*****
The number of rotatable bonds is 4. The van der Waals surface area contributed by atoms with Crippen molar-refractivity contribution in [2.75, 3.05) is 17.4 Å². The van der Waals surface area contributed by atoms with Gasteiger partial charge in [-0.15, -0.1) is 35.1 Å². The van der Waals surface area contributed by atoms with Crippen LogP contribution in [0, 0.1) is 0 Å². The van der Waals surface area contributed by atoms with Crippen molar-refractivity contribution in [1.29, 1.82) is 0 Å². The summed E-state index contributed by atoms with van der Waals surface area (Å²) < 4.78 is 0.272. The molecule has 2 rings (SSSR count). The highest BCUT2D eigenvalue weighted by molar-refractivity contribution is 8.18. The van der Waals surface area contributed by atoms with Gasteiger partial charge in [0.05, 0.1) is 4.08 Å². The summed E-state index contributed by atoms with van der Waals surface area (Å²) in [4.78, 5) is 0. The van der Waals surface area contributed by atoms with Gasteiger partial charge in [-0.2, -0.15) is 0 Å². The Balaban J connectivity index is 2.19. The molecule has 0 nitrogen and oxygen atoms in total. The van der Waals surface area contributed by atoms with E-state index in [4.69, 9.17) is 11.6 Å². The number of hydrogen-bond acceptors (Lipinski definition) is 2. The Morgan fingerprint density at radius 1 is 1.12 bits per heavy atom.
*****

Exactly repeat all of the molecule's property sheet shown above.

The number of rotatable bonds is 4. The van der Waals surface area contributed by atoms with Crippen molar-refractivity contribution in [2.75, 3.05) is 17.4 Å². The van der Waals surface area contributed by atoms with Gasteiger partial charge in [-0.15, -0.1) is 35.1 Å². The van der Waals surface area contributed by atoms with Crippen LogP contribution in [0, 0.1) is 0 Å². The van der Waals surface area contributed by atoms with Crippen molar-refractivity contribution in [1.29, 1.82) is 0 Å². The summed E-state index contributed by atoms with van der Waals surface area (Å²) < 4.78 is 0.272. The molecule has 2 rings (SSSR count). The highest BCUT2D eigenvalue weighted by molar-refractivity contribution is 8.18. The van der Waals surface area contributed by atoms with Gasteiger partial charge in [0.05, 0.1) is 4.08 Å². The summed E-state index contributed by atoms with van der Waals surface area (Å²) in [4.78, 5) is 0. The van der Waals surface area contributed by atoms with Gasteiger partial charge in [-0.2, -0.15) is 0 Å². The Balaban J connectivity index is 2.19. The molecule has 0 nitrogen and oxygen atoms in total. The van der Waals surface area contributed by atoms with E-state index in [4.69, 9.17) is 11.6 Å². The number of hydrogen-bond acceptors (Lipinski definition) is 2. The Morgan fingerprint density at radius 1 is 1.12 bits per heavy atom.